As I often enough take on the role of software architect (whatever that is), I am from time to time asked by other architects how I do to enforce architecture, or certain patterns, or coding conversions. They seem to see a problem that they spend a lot of energy and effort in defining these rules or guidelines, and developers in general seem not to follow the rules, so how to enforce them?
The question always takes me aback. Besides really not recognizing the scenario, I really have some trouble with the question itself, especially the usage of the word "enforce".
To start with, if you believe in that there is something like "free will", you cannot enforce anybody to do anything. From a philosophical perspective anyone is always in a position to say "no" - of course taking the consequences, but still refusing to be forced. The only way to really force someone is to ensure that the consequences are catastrophic, so that refusing is not an option. Total annihilation of mankind would be such a scenario. Or, from a personal perspective, pointing a gun to someone's head would suffice in depriving them their free will, thus enforcing some behaviour.
Well, pointing a gun to the developer's head will probably not be a feasible way to enforce some coding standard. In particular it has the drawback that you can only enforce it at one programmer at a time, or two if they are seated within arm length distance and you have two guns. Apart from that, I think it would be illegal in most countries I have worked.
So, the programmer must follow your architecture out of free will taking into consideration the consequences of not adhering. Let us get back to this later.
Secondly, the word "enforced" is normally most used in the context of "law enforcement" or "enforcing legislation" referring to the power of police, courts, and the rest of the system of justice to uphold the rules of society - which is usually considered to be a good thing. Let us pause for a moment and consider why this is considered good, even though it is a restriction of our freedom of choosing our actions. The legitimacy of the legislation in our democratic societies derives from the fact that it has been decided in an open process after careful discussion and debate between delegates elected to represent the people being governed by the laws.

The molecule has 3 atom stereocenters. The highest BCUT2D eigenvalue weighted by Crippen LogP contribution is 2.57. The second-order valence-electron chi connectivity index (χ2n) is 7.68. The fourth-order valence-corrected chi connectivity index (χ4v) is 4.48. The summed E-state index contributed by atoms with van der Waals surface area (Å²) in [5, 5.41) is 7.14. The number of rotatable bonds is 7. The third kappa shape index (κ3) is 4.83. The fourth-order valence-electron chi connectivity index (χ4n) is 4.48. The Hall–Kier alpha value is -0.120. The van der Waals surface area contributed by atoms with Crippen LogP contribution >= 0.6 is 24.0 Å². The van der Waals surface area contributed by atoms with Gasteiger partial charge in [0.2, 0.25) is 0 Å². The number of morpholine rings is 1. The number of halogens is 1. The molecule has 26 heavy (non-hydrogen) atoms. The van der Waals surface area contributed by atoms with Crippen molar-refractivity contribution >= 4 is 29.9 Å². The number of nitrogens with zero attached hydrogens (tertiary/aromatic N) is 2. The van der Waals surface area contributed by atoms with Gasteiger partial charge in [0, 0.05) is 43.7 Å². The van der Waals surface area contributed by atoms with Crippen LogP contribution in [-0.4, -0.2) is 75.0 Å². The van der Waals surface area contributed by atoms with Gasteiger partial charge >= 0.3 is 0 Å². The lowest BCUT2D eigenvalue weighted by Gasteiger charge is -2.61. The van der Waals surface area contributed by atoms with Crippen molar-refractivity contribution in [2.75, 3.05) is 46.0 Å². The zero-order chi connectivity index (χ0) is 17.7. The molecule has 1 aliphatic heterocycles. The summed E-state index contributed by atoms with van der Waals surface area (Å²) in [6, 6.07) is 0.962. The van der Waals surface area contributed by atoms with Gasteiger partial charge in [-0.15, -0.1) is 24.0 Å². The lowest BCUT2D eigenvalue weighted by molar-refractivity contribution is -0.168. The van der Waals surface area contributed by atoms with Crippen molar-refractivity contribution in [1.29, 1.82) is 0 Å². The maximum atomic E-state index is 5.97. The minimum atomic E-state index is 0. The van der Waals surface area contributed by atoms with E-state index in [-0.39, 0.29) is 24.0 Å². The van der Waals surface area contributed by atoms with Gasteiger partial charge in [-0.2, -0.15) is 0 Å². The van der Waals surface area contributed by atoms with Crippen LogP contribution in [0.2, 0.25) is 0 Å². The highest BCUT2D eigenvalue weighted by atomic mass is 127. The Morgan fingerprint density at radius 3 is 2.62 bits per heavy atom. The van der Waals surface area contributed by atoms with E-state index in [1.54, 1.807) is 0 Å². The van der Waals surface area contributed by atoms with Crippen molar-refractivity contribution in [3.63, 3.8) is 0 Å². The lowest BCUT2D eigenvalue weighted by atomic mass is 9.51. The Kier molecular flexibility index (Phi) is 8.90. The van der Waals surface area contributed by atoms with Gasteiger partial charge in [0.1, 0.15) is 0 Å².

So, how often does this structure apply to the relation between the architect, the architecture, and the developers? Is the architect elected by the developers in free elections, and the architecture debated and voted upon? In most of the cases when the architect asks for advice on enforcement, the answer to these questions is always "no" in my experience.
If we are to find a government system that resembles the structure of most organisations with architect and developers, it is despotism that is closest. The despot makes decisions he (most of the cases) consider wise, the subjects have no say in the question and must obey. Of the different kinds of despotism, the situation is actually best matched by a kingdom where power of the king stem from a higher power (i e a God in historic societies, and Upper Management playing that role in development organisations).
I am sorry, but if someone asks me for advice on how to enforce legislation in a system of one-ruler dictatorship - I will simply discretely not cooperate.
Back to the free will and making people follow rules. If you do not point a gun to their head, the reason for developers to follow "your" architecture is the consequences of not doing so. The architect might get angry at them, they might have an unpleasant discussion with the boss, or they might eventually be fired. Basically, they will follow the architecture out of fear. And, having seen quite a few teams in various situations I can tell, fear is not the best motivator for producing high quality software.
So, at the bottom line: I will not enforce architecture. I will not help enforcing architecture. I think it is a bad idea to enforce architecture. I think that if you want to enforce architecture you are working in the wrong direction.
Do not enforce architecture. Do not even consider doing it. Find a better way instead.